Few communicators have captured the attention of an audience as dramatically as Winston C. Churchill, and one of his defining marks was simplicity. He believed that a speech should sound the way you talk, simple and conversational. His entire philosophy of public communication was to have a strong beginning, express one theme, use simple language, have lots of illustrations, and end emotionally.
Once after he spoke, an individual confronted him and self-righteously stated, "Prime Minister, I was very shocked that in your speech you actually terminated a sentence with a preposition." Churchill replied, "That is pedantic nonsense...up...with which...I shall not put."
Mark Twain made a similar point by telling of a Missouri farmer who ran five times for the state legislature without a single victory. In his speeches he referred to himself as "your humble aspirant," his audiences as "my enlightened constituents," and his vision as "obtaining a mandate" for his "legislative mission." Then one day his cow kicked him in the teeth, knocking his front teeth out, forcing the farmer to speak words of only one syllable. As a result, he won his next election and continued getting reelected.
A final mark of effective communication is that you are authentic. Authenticity is no more - and no less - than being a person who can be believed, accepted, trusted, and relied upon to be that which is as presented. I recently talked with a woman who had been unchurched for seventeen years before coming to Meck. I asked her what it was about our team of communicators that had impacted her. I was surprised that she did not even have to pause. She said, "I never felt 'preached to.' Instead I felt 'talked to.' I could identify with you as people. You shared your struggles, your life experiences, in a way that I could relate to. You didn't come pretending to have your act together, talking down to everybody."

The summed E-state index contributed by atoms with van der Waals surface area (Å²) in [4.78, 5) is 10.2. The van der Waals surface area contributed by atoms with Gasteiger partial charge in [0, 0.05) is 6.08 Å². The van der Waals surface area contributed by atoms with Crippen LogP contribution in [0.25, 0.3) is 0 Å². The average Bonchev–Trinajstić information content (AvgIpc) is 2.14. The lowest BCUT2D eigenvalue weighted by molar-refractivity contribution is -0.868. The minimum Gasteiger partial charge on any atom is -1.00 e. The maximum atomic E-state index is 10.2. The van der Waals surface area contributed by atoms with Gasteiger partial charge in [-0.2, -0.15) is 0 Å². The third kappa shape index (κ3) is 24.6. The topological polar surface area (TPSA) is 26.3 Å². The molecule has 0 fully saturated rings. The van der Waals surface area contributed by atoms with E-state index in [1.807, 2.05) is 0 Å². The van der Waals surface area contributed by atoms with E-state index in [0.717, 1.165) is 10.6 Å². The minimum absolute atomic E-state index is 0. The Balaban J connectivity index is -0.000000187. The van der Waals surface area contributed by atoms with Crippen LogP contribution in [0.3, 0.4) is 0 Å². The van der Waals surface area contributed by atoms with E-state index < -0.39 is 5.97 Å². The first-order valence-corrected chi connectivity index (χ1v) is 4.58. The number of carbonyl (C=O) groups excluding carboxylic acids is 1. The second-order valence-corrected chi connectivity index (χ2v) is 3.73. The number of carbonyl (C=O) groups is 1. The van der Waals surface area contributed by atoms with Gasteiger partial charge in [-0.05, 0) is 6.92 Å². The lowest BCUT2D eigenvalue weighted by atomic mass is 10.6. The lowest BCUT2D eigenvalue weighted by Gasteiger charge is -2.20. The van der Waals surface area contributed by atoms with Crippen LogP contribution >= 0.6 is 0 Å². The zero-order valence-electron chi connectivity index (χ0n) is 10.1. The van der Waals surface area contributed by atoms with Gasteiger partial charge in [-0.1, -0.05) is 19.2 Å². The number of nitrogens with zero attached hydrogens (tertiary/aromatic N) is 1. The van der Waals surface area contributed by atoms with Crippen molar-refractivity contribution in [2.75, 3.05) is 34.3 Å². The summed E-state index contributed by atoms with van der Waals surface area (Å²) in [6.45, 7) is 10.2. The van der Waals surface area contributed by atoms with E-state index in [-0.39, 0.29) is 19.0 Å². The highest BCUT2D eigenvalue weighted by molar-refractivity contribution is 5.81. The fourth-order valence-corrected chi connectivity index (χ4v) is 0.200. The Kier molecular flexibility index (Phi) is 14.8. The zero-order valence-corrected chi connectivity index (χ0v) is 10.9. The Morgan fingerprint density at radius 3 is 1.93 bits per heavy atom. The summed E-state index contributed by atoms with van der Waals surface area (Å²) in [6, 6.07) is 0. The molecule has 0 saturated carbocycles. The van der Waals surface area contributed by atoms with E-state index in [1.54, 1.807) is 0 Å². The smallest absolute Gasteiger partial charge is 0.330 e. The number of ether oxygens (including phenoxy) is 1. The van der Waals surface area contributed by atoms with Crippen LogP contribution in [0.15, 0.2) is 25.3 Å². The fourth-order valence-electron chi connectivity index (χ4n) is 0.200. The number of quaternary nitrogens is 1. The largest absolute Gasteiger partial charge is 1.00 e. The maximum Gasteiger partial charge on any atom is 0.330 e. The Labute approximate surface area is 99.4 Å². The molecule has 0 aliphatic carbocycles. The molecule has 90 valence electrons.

So if you want to improve as a communicator, be relevant, practical and credible; tell stories, be dialogical, simple and authentic.
Then, listen to great communicators who do this. Get five or six speakers who you sense know what they're doing, and go to school on them. Listen to how they manage material, how they open and close their talks, the manner in which they admonish and confess, illustrate and inspire.
Because while we celebrate great translators like Lewis, he was right; the more pressing issue is where are his successors?
James Emery White
Peggy Noonan, When Character was King: A Story of Ronald Reagan.
Alan Jacobs, The Narnian: The Life and Imagination of C.S. Lewis.
James C. Humes, The Sir Winston Method: The Five Secrets of Speaking the Language of Leadership.
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About Dr. James Emery White
James Emery White is the founding and senior pastor of Mecklenburg Community Church in Charlotte, North Carolina; President of Serious Times, a ministry which explores the intersection of faith and culture (www.serioustimes.org); and ranked adjunctive professor of theology and culture on the Charlotte campus of Gordon-Conwell Theological Seminary. Dr. White holds the B.S., M.Div. and Ph.D. degrees, along with additional work at Vanderbilt University and Oxford University. He is the author of over a dozen books.